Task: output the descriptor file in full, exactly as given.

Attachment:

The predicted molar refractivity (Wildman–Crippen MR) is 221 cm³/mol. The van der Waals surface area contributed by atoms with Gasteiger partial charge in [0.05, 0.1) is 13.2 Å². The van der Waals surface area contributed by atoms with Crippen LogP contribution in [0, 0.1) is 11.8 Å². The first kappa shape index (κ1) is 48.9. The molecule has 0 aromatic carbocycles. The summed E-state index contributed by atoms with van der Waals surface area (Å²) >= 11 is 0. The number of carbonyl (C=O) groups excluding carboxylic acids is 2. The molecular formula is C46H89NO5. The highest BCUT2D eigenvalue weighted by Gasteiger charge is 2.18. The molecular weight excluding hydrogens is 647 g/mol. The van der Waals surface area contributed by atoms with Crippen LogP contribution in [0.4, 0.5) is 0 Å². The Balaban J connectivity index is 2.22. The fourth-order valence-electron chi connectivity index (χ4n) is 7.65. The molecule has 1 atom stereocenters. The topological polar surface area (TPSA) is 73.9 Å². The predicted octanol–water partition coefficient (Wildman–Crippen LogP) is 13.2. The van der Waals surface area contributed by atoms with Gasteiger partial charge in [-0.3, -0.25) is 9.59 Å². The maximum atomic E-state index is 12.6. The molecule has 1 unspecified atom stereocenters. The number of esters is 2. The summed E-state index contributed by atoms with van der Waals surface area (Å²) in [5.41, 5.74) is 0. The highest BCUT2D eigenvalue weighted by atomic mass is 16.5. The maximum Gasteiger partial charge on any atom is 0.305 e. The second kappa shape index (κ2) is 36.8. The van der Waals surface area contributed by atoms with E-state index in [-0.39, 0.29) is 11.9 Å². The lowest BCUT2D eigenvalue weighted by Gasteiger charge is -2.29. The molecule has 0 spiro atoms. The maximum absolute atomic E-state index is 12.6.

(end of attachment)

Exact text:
The predicted molar refractivity (Wildman–Crippen MR) is 221 cm³/mol. The van der Waals surface area contributed by atoms with Gasteiger partial charge in [0.05, 0.1) is 13.2 Å². The van der Waals surface area contributed by atoms with Crippen LogP contribution in [0, 0.1) is 11.8 Å². The first kappa shape index (κ1) is 48.9. The molecule has 0 aromatic carbocycles. The summed E-state index contributed by atoms with van der Waals surface area (Å²) >= 11 is 0. The number of carbonyl (C=O) groups excluding carboxylic acids is 2. The molecular formula is C46H89NO5. The highest BCUT2D eigenvalue weighted by Gasteiger charge is 2.18. The molecular weight excluding hydrogens is 647 g/mol. The van der Waals surface area contributed by atoms with Crippen LogP contribution in [0.4, 0.5) is 0 Å². The Balaban J connectivity index is 2.22. The fourth-order valence-electron chi connectivity index (χ4n) is 7.65. The molecule has 1 atom stereocenters. The topological polar surface area (TPSA) is 73.9 Å². The predicted octanol–water partition coefficient (Wildman–Crippen LogP) is 13.2. The van der Waals surface area contributed by atoms with Gasteiger partial charge in [-0.3, -0.25) is 9.59 Å². The maximum atomic E-state index is 12.6. The molecule has 1 unspecified atom stereocenters. The number of esters is 2. The summed E-state index contributed by atoms with van der Waals surface area (Å²) in [5.41, 5.74) is 0. The highest BCUT2D eigenvalue weighted by atomic mass is 16.5. The maximum Gasteiger partial charge on any atom is 0.305 e. The second kappa shape index (κ2) is 36.8. The van der Waals surface area contributed by atoms with E-state index in [-0.39, 0.29) is 11.9 Å². The lowest BCUT2D eigenvalue weighted by Gasteiger charge is -2.29. The molecule has 0 spiro atoms. The maximum absolute atomic E-state index is 12.6.